BackgroundRole of Civil Society in Peace-buildingIn the 1992 report Agenda For Peace, the Secretary Gener-al of the United Nations defines peace-building as "actionto identify and support structures which will tend tostrengthen and solidify peace in order to avoid a relapseinto conflict" [1]. Because this definition is extremely gen-eral, it has provoked tremendous interest and considera-ble discussion. For example, the Canadian Department ofForeign Affairs now defines peace-building as "a set ofmeasures that create a sustainable infrastructure for hu-man security". Furthermore, Foreign Affairs notes that

    governance, sustainable development, and social equity"are important elements of sustaining global peace [2].

    However, these general definitions of peace-building re-quire refinement, especially in relation to various forms ofconflict that are endemic in the early twenty-first century.In the search for a term describing conflict which encom-passes such diverse conditions as full-scale armed conflict,military occupation, and popular rebellion, it is helpful touse 'political violence', as described in the epidemiologi-cal work of Zwi and Ugalde [3][4]. These authors identifyfour major forms of political violence: structural, repres-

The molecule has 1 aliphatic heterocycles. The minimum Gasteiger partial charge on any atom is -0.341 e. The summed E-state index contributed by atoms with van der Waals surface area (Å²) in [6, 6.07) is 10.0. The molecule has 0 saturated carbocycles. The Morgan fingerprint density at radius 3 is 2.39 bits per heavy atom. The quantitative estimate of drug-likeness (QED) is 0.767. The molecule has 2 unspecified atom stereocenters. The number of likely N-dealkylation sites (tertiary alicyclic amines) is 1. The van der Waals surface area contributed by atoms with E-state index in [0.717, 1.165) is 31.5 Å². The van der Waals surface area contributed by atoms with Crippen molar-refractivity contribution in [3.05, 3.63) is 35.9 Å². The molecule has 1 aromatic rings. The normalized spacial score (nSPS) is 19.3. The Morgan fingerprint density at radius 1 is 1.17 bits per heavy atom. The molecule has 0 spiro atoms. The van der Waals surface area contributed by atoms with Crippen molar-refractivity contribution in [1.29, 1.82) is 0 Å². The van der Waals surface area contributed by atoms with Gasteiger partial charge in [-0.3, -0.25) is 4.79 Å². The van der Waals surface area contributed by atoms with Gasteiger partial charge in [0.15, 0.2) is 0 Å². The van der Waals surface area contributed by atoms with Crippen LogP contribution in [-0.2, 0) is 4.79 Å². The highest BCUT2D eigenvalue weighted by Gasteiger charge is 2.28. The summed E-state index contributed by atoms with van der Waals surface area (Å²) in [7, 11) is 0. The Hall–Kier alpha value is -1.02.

Published: 4 November 2002

    BMC International Health and Human Rights 2002, 2:6

    Received: 19 April 2002Accepted: 4 November 2002

    This article is available from:

    2002 Boyce et al; licensee BioMed Central Ltd. This is an Open Access article: verbatim copying and redistribution of this article are permitted in all media for any purpose, provided this notice is preserved along with the article's original URL.Page 1 of 10(page number not for citation purposes)

    "the concept of human security recognizes that humanrights and fundamental freedoms, the rule of law, good

    sive, reactive, and combative. These forms of conflict de-scribe situations of political violence varying from